According to the many entrepreneurs I have interviewed, the leading cause of stress and fear when someone is starting over or changing careers is not having a solid, detailed plan.
Imagine this: It’s Friday. You just quit your job. Monday morning rolls around and you’re not sure how to start the first day of your entrepreneurial life. That’s stressful!
Imagine instead, that you had a detailed plan and everything was already in place. You know exactly what to do the first day your business is open. Sounds better, right?
One of the best ways to uncover what needs to be included in your plan is to learn the details of the business from another business similar to the one that you are starting. It’s also a great place to practice the skills you will use in your new business.
Back in my corporate days, I did not realize what a gift it was when the company invited me in to be a guest speaker during their training seminars. Initially, I resented that they pulled me out of my territory to perform an additional task for which I would not be compensated. Little did I know that this inconvenience was the training ground for what my business would be in the years to come.
While it seemed onerous at the time, the training director always insisted on going over every detail of an upcoming seminar with me. He did this of course, so I would know the context of the training and how to integrate what I would be speaking about. Essentially, the head trainer was providing me with a template that I would use in my business many years later, even though I did not know it at the time.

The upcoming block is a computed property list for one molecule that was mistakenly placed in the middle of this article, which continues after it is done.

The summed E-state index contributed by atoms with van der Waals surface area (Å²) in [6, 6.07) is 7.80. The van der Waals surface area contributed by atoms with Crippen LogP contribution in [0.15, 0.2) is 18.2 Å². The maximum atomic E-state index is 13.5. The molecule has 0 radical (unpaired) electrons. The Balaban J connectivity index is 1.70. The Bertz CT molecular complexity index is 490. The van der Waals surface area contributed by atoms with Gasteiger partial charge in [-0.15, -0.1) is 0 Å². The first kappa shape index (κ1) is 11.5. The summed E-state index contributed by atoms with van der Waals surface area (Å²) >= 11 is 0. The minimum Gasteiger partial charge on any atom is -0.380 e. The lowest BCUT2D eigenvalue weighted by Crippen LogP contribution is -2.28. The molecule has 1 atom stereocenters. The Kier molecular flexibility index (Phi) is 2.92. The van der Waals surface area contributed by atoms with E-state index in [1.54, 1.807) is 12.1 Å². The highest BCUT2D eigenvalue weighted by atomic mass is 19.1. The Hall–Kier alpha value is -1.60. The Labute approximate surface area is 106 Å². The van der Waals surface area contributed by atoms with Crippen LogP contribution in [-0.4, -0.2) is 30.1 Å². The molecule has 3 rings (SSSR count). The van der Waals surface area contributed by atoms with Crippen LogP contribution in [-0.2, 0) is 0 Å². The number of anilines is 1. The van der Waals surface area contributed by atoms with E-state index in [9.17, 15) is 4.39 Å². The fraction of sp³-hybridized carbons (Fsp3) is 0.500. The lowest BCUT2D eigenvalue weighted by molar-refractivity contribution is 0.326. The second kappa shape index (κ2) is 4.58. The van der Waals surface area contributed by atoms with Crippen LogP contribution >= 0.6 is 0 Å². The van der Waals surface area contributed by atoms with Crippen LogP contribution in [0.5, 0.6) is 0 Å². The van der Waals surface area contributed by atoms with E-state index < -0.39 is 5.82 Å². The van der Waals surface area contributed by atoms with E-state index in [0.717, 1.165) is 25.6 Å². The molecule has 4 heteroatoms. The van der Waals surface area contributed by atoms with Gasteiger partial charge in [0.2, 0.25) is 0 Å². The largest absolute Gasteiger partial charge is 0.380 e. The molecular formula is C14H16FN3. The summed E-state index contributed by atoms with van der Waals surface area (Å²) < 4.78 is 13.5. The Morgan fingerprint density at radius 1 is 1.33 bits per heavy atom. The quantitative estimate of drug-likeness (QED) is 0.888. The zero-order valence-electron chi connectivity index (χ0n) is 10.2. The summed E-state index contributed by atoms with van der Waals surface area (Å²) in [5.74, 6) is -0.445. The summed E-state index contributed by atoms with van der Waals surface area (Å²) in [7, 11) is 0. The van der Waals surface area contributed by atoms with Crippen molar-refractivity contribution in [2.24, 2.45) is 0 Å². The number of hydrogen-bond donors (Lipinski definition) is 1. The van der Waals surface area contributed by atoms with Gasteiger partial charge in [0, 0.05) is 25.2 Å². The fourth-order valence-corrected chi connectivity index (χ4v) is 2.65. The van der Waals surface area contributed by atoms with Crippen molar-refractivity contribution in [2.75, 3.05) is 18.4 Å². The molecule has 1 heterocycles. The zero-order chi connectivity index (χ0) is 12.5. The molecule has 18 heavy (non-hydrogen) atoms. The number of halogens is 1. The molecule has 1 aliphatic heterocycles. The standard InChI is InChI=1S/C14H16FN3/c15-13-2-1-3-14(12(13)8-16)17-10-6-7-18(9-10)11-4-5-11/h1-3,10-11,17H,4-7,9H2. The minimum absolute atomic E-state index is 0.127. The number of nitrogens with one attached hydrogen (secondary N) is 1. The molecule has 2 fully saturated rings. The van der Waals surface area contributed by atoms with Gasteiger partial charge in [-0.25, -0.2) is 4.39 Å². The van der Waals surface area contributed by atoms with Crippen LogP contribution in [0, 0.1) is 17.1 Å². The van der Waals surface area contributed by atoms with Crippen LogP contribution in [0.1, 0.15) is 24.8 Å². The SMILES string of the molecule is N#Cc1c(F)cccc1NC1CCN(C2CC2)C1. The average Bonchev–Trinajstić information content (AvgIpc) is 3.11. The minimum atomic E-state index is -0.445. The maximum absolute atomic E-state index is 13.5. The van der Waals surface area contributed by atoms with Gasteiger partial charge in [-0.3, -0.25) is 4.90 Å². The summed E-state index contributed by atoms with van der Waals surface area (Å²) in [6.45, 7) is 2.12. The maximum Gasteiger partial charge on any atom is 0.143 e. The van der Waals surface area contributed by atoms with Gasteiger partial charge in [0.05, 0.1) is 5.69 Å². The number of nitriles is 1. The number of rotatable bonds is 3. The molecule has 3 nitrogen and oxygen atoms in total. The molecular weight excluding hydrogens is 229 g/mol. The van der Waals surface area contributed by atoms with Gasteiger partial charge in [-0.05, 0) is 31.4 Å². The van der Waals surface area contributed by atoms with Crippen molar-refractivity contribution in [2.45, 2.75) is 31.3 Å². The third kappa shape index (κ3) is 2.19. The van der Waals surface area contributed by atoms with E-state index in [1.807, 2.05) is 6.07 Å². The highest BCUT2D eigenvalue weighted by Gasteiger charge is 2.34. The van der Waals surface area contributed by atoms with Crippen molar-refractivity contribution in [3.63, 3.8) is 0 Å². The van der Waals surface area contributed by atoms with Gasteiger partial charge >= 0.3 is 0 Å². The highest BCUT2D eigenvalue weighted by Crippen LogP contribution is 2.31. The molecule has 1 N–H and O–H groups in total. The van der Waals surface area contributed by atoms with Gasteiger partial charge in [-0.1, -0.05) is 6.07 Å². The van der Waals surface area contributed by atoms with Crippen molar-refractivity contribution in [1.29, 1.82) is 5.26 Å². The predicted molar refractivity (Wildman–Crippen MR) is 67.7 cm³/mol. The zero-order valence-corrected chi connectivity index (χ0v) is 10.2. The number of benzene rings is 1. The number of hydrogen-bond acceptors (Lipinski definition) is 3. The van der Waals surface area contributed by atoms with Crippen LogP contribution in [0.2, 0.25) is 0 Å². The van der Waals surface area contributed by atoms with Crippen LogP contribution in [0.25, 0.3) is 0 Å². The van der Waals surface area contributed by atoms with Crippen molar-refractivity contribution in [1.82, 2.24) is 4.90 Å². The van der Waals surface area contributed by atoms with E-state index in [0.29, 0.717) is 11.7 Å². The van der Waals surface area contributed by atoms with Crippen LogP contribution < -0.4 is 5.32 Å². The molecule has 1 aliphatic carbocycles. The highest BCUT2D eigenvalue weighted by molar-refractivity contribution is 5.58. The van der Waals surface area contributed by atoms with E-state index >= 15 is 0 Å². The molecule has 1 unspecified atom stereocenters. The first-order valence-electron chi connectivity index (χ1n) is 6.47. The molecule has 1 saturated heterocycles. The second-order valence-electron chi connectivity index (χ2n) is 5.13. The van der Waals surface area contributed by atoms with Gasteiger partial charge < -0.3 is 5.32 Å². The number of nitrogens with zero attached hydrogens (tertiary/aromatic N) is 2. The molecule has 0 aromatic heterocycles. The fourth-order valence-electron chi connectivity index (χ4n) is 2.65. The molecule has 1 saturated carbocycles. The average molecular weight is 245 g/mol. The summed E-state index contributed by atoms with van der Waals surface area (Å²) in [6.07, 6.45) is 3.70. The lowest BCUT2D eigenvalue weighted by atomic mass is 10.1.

As you plan on moving to a different job or having your own business, you will no doubt be using skills that you picked up during your working career. Before you jump ship though, ask yourself, “What can I learn at my current job that will benefit me in the future?”
For example, let’s say you’re worried about obtaining customers and marketing your business. How does your current company obtain customers? You can observe the process and engage those involved in meaningful conversations. Remember, your goal is not to copy exactly what your current company is doing, but to look for ideas and processes that are transferable to the business you have in mind. If you’re planning on competing with your company when you leave, be very careful not to copy anything or take anything proprietary. That would be unethical and it could possibly land you into legal trouble. You’re looking to learn general business principles that you can apply. Make sure you don’t steal any ideas that can be construed as industrial espionage.
It is my belief that you should do everything possible to leave your current job on good terms. One of the best ways to do this is to go out of your way to do the best job possible before you leave. If you can give your employer enough notice to hire your replacement and then spend time training that replacement, it will go a long way towards building good will. This can pay off handsomely by leaving the doors open for you to use your former employer as a referral and possibly even to do some consulting work with your old company. Too many people burn bridges when they leave. Try instead to build one.
Think of your current job as the training ground for your next career. Make sure you pay your tuition by doing the best job possible. And before you turn in your resignation, create a solid plan and know how to implement it. Do this and you’ll get a better night’s sleep once you open your own shop or move onto your next career.